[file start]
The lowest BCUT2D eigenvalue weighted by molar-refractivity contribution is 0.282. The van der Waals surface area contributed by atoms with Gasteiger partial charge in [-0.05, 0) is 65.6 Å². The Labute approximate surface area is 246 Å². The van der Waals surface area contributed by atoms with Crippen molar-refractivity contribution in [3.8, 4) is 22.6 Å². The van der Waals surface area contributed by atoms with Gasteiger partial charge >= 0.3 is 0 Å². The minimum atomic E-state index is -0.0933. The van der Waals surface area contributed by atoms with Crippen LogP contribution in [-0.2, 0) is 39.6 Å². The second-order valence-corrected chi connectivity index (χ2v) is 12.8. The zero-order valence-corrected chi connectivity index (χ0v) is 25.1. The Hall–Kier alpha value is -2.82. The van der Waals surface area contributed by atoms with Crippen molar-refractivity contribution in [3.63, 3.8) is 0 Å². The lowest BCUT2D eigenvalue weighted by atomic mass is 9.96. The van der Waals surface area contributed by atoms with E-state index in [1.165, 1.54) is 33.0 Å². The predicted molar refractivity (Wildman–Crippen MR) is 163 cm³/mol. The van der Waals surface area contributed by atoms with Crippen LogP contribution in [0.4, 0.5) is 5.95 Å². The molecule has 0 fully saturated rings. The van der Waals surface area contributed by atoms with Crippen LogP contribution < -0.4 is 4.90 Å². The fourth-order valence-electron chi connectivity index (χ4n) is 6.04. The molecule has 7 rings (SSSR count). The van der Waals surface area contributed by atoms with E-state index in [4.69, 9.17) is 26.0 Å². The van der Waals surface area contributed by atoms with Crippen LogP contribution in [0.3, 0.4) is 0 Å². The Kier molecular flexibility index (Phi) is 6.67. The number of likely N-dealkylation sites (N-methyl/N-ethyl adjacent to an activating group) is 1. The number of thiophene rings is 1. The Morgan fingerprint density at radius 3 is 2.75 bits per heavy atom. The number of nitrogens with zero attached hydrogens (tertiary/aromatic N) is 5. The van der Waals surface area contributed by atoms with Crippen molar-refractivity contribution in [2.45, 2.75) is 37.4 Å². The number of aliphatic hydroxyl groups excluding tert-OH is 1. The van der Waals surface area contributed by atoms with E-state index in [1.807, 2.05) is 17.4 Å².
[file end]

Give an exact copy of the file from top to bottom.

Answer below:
The lowest BCUT2D eigenvalue weighted by molar-refractivity contribution is 0.282. The van der Waals surface area contributed by atoms with Gasteiger partial charge in [-0.05, 0) is 65.6 Å². The Labute approximate surface area is 246 Å². The van der Waals surface area contributed by atoms with Crippen molar-refractivity contribution in [3.8, 4) is 22.6 Å². The van der Waals surface area contributed by atoms with Gasteiger partial charge >= 0.3 is 0 Å². The minimum atomic E-state index is -0.0933. The van der Waals surface area contributed by atoms with Crippen LogP contribution in [-0.2, 0) is 39.6 Å². The second-order valence-corrected chi connectivity index (χ2v) is 12.8. The zero-order valence-corrected chi connectivity index (χ0v) is 25.1. The Hall–Kier alpha value is -2.82. The van der Waals surface area contributed by atoms with Crippen molar-refractivity contribution in [3.63, 3.8) is 0 Å². The lowest BCUT2D eigenvalue weighted by atomic mass is 9.96. The van der Waals surface area contributed by atoms with E-state index in [1.165, 1.54) is 33.0 Å². The predicted molar refractivity (Wildman–Crippen MR) is 163 cm³/mol. The van der Waals surface area contributed by atoms with Crippen LogP contribution in [0.4, 0.5) is 5.95 Å². The molecule has 0 fully saturated rings. The van der Waals surface area contributed by atoms with Crippen LogP contribution < -0.4 is 4.90 Å². The fourth-order valence-electron chi connectivity index (χ4n) is 6.04. The molecule has 7 rings (SSSR count). The van der Waals surface area contributed by atoms with E-state index in [4.69, 9.17) is 26.0 Å². The van der Waals surface area contributed by atoms with Crippen LogP contribution in [0.3, 0.4) is 0 Å². The Kier molecular flexibility index (Phi) is 6.67. The number of likely N-dealkylation sites (N-methyl/N-ethyl adjacent to an activating group) is 1. The number of thiophene rings is 1. The Morgan fingerprint density at radius 3 is 2.75 bits per heavy atom. The number of nitrogens with zero attached hydrogens (tertiary/aromatic N) is 5. The van der Waals surface area contributed by atoms with Crippen molar-refractivity contribution in [2.45, 2.75) is 37.4 Å². The number of aliphatic hydroxyl groups excluding tert-OH is 1. The van der Waals surface area contributed by atoms with E-state index in [1.807, 2.05) is 17.4 Å².